Did you watch the U.S. Presidential Debate a couple of nights ago? NBC News moderator Lester Holt promised viewers that the candidates would “explore three topic areas tonight: achieving prosperity, America’s direction, and securing America.”
That’s an incredibly broad set of topics, isn’t it? As promised, Mr. Holt’s subjects focused on everything from the global economy to the natural environment to the sources of social strife.
There was one subject, though, that wasn’t even mentioned during the ninety minute debate. Did you notice what former hot-button topic was completely omitted from the conversation?
It was the Affordable Care Act, commonly known as Obama Care. In fact, there was no reference to any element of health care policy whatsoever. The omission was surprising, given the controversial dominance of the subject in prior elections, and considering the central importance of the industry sector to the American economy and society.
So what are we to make of it? How should we interpret this startling lack of interest in America’s system of health care? Especially given the continuing controversies over the level of access to medical products and services, and the cost of that access, throughout the United States?
One possible explanation is that the very nature of the Affordable Care Act that made it so difficult to implement in the first place is now making it easy to accept in the minds of the American public. As you may recall, although the Act was initially described as a comprehensive reconstruction of the entire health system, its primary beneficiaries were to be the relatively few individuals who desired insurance coverage but who couldn’t obtain it.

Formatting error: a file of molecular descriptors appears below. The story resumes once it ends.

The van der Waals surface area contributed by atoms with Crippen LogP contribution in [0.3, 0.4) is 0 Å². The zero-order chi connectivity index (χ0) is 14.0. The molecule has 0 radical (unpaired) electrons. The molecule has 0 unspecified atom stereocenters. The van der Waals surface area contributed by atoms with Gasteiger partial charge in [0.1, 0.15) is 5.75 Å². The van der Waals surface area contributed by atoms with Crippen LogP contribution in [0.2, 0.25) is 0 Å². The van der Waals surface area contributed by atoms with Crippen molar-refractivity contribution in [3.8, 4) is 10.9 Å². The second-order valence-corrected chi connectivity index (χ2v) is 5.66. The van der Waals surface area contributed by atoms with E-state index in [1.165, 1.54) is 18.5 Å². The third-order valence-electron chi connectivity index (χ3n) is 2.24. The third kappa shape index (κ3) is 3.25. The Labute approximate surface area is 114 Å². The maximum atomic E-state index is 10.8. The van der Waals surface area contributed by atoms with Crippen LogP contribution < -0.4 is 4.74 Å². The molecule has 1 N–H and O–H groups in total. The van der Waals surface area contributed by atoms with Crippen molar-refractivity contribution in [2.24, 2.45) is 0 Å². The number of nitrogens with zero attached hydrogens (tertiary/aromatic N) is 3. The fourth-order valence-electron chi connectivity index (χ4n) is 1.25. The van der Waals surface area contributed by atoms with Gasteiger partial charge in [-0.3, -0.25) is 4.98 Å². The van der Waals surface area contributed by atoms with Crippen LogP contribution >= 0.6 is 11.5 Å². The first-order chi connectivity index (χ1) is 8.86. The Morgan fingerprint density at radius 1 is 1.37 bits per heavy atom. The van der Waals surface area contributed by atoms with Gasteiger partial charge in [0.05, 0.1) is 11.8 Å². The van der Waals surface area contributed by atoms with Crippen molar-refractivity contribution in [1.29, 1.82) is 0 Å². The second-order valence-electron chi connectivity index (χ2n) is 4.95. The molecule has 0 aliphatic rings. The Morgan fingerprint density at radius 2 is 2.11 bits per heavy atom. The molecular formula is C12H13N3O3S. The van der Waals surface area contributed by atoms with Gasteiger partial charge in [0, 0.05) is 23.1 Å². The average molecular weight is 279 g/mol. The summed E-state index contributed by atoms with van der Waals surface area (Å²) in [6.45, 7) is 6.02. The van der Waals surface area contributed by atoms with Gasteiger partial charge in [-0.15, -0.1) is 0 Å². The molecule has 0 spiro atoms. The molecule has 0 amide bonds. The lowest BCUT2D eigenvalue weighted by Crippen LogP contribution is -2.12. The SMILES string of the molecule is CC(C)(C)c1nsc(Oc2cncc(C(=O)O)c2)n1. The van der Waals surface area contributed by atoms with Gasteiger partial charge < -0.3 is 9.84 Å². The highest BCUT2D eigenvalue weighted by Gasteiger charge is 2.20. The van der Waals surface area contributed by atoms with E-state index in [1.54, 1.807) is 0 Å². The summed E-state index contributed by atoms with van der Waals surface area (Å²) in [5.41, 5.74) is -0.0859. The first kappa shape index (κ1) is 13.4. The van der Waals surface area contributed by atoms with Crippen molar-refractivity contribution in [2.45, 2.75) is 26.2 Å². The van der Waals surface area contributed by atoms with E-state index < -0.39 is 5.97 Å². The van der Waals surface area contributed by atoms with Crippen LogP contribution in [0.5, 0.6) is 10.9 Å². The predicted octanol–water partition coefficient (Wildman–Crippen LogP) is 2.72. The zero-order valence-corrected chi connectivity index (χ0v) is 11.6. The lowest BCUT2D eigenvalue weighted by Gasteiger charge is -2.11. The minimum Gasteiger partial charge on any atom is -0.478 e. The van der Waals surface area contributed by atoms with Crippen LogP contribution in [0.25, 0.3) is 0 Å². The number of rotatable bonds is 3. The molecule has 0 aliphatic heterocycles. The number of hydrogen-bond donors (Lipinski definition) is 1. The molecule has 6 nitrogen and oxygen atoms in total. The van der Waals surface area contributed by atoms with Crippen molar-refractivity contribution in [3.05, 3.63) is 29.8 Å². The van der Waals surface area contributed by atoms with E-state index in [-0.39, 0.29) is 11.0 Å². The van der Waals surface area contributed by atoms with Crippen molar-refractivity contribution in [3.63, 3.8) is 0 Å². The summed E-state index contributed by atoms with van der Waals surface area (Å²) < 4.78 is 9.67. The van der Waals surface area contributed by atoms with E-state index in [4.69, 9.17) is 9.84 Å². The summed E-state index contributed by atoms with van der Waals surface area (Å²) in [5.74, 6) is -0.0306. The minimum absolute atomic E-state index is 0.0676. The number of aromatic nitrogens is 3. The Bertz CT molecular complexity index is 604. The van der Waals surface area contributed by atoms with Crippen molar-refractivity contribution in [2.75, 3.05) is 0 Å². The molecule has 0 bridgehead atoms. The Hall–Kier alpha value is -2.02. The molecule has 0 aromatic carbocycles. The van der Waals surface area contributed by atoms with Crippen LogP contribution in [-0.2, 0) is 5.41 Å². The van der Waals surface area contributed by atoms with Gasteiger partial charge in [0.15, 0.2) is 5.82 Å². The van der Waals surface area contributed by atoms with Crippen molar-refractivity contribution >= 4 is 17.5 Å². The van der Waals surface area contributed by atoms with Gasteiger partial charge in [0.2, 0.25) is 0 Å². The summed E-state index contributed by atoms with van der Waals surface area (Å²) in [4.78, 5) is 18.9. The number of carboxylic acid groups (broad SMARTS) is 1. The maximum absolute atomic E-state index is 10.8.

Disrupt an entire nation’s system of care to benefit a mere 24 million individuals? In a nation of 300 million citizens? Opponents of the Act portrayed such an venture as a high risk, low benefit leap into the unknown. In retrospect, it was no surprise that so many citizens shrank from it.
But now that the Act has been in effect for six years, it has become the status quo. And guess what? The health care system hasn’t crashed. It’s still plagued with problems, to be sure, but now any future modification to the industry sector can itself be portrayed as a high risk, low benefit leap into the unknown. And that may be why the possibility of repeal or significant revision has vanished from America’s political debate agenda.
Indeed, individuals who wish to engender comprehensive reconstructions of other industry sectors may take heart from the current status of the Affordable Care Act. What lesson does it teach them?
Don’t settle for small, incremental, evolutionary changes. Instead, take a deep breath, swing for the fences, ride out the inevitable backlash, and focus on integrating the changes into the industry sector so deeply that they become inseparable from the status quo.
At that point, the elements of reconstruction may simply become part of the economic and social landscape of the nation. And the public may then simply accept the changes and divert its attention to other concerns.